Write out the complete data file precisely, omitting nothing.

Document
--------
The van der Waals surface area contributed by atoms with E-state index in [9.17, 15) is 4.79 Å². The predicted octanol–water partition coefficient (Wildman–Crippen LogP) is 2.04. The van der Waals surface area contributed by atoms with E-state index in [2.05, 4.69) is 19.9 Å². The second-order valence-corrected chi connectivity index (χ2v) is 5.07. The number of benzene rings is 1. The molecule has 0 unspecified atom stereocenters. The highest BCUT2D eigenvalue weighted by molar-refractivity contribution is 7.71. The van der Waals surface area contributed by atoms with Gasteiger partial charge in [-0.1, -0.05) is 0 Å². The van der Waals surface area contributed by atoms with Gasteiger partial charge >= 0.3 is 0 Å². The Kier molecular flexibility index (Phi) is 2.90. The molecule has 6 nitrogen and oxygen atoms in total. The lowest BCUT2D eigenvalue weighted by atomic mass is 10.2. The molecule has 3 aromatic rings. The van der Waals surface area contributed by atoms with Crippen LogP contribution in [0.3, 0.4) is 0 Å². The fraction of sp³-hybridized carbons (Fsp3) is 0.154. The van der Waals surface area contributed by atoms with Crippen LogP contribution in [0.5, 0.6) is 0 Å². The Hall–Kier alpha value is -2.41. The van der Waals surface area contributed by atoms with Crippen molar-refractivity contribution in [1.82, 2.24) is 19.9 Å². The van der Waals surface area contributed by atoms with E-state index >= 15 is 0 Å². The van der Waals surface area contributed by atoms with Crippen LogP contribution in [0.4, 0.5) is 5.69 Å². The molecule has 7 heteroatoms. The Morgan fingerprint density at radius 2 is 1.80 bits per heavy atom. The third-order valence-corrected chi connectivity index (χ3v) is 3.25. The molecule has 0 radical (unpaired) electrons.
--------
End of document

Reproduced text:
The van der Waals surface area contributed by atoms with E-state index in [9.17, 15) is 4.79 Å². The predicted octanol–water partition coefficient (Wildman–Crippen LogP) is 2.04. The van der Waals surface area contributed by atoms with E-state index in [2.05, 4.69) is 19.9 Å². The second-order valence-corrected chi connectivity index (χ2v) is 5.07. The number of benzene rings is 1. The molecule has 0 unspecified atom stereocenters. The highest BCUT2D eigenvalue weighted by molar-refractivity contribution is 7.71. The van der Waals surface area contributed by atoms with Gasteiger partial charge in [-0.1, -0.05) is 0 Å². The van der Waals surface area contributed by atoms with Gasteiger partial charge >= 0.3 is 0 Å². The Kier molecular flexibility index (Phi) is 2.90. The molecule has 6 nitrogen and oxygen atoms in total. The lowest BCUT2D eigenvalue weighted by atomic mass is 10.2. The molecule has 3 aromatic rings. The van der Waals surface area contributed by atoms with Crippen LogP contribution in [0.3, 0.4) is 0 Å². The fraction of sp³-hybridized carbons (Fsp3) is 0.154. The van der Waals surface area contributed by atoms with Crippen LogP contribution in [0.5, 0.6) is 0 Å². The Hall–Kier alpha value is -2.41. The van der Waals surface area contributed by atoms with Crippen molar-refractivity contribution in [1.82, 2.24) is 19.9 Å². The van der Waals surface area contributed by atoms with E-state index >= 15 is 0 Å². The van der Waals surface area contributed by atoms with Crippen LogP contribution in [0.4, 0.5) is 5.69 Å². The molecule has 7 heteroatoms. The Morgan fingerprint density at radius 2 is 1.80 bits per heavy atom. The third-order valence-corrected chi connectivity index (χ3v) is 3.25. The molecule has 0 radical (unpaired) electrons.